"For, behold, the Lord, the Lord of hosts, doth take away from Jerusalem and from Judah the stay and the staff, the whole stay of bread, and the whole stay of water" (Isaiah 3:1).
Isaiah lived and wrote during a time of spiritual poverty in the nations of Judah and Israel, as well as national decline. He foresaw and foretold in graphic detail the coming captivities of both nations, but was particularly concerned with the state and future of his homeland, Judah, and his hometown, Jerusalem.
The first several chapters of his book consist of a strong denunciation of the practices of the people of Judah. The nation was literally disintegrating due to rampant sin. In preparation for the coming national and ultimate judgments, Isaiah warned against personal pride and reliance on human resources. "The loftiness of man shall be . . . made low: and the Lord alone shall be exalted in that day" (2:17).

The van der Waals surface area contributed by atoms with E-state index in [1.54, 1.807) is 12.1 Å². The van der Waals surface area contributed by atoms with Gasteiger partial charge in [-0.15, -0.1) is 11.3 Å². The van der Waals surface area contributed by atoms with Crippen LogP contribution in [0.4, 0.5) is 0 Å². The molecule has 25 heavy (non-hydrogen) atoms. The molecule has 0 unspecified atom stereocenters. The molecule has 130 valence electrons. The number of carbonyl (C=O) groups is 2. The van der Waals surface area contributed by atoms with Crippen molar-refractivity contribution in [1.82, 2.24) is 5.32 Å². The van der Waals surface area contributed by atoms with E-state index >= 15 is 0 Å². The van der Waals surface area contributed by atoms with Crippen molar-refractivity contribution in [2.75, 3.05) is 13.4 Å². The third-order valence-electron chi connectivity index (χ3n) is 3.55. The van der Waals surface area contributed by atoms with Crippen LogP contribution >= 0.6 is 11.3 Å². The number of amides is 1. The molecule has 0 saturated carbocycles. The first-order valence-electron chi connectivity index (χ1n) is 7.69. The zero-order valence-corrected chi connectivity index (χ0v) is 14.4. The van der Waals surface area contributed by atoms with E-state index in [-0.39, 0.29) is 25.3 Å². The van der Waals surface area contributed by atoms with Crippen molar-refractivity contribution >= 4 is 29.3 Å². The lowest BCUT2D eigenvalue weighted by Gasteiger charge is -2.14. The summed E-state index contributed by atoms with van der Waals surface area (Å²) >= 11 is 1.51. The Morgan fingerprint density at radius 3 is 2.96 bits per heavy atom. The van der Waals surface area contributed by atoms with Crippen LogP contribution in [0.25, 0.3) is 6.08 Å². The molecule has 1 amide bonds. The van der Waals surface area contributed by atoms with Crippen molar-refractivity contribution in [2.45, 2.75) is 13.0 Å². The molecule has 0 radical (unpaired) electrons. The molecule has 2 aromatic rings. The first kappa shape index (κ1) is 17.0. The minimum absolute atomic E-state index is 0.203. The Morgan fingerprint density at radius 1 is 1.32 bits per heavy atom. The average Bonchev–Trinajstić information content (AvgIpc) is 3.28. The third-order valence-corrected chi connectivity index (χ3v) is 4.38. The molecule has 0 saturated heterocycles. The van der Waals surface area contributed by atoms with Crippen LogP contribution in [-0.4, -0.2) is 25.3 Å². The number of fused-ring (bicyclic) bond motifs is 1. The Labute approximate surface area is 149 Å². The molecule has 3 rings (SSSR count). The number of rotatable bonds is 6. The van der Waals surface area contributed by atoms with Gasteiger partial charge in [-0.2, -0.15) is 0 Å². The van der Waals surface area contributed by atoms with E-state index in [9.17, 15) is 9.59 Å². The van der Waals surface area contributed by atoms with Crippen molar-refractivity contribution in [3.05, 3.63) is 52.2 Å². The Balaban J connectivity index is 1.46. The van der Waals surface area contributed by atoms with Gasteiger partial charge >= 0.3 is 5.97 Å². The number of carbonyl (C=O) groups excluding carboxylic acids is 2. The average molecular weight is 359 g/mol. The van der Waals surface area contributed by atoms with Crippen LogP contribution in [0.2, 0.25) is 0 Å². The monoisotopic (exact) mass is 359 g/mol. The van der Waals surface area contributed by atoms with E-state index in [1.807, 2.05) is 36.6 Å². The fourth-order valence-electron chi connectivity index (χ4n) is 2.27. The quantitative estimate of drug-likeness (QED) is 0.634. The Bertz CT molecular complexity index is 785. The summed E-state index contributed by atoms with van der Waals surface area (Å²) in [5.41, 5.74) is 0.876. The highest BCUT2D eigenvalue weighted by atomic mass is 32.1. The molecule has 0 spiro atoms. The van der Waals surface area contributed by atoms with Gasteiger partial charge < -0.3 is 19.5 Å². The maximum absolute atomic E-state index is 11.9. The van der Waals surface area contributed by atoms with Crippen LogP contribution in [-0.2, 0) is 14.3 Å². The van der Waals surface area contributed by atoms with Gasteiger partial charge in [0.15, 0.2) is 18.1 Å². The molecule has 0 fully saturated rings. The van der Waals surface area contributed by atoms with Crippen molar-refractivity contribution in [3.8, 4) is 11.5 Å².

In our text, the words "stay" and "staff" are the masculine and feminine forms of the same word, both derived from the word meaning "support," translated "stay of bread." Thus, Isaiah uses this idiom and the next several verses to teach that God will remove any semblance of support for this sinful people, whether mighty man, soldier, judge, prophet, seer, elder, captain, artist, orator, or mature ruler (3:2-4), for the purpose of humbling them, "the people shall be oppressed, every one by his neighbor" (v.5), and demonstrating that the Lord, Jehovah Himself, could be their only real stay or staff. "In that day shall the branch of the Lord be beautiful and glorious" (4:2).
The word "stay" is elsewhere translated "lean," "rely," or "rest." "Trust in the Lord with all thine heart; and lean not unto thine own understanding. In all thy ways acknowledge Him, and He shall direct thy paths" (Proverbs 3:5-6). JDM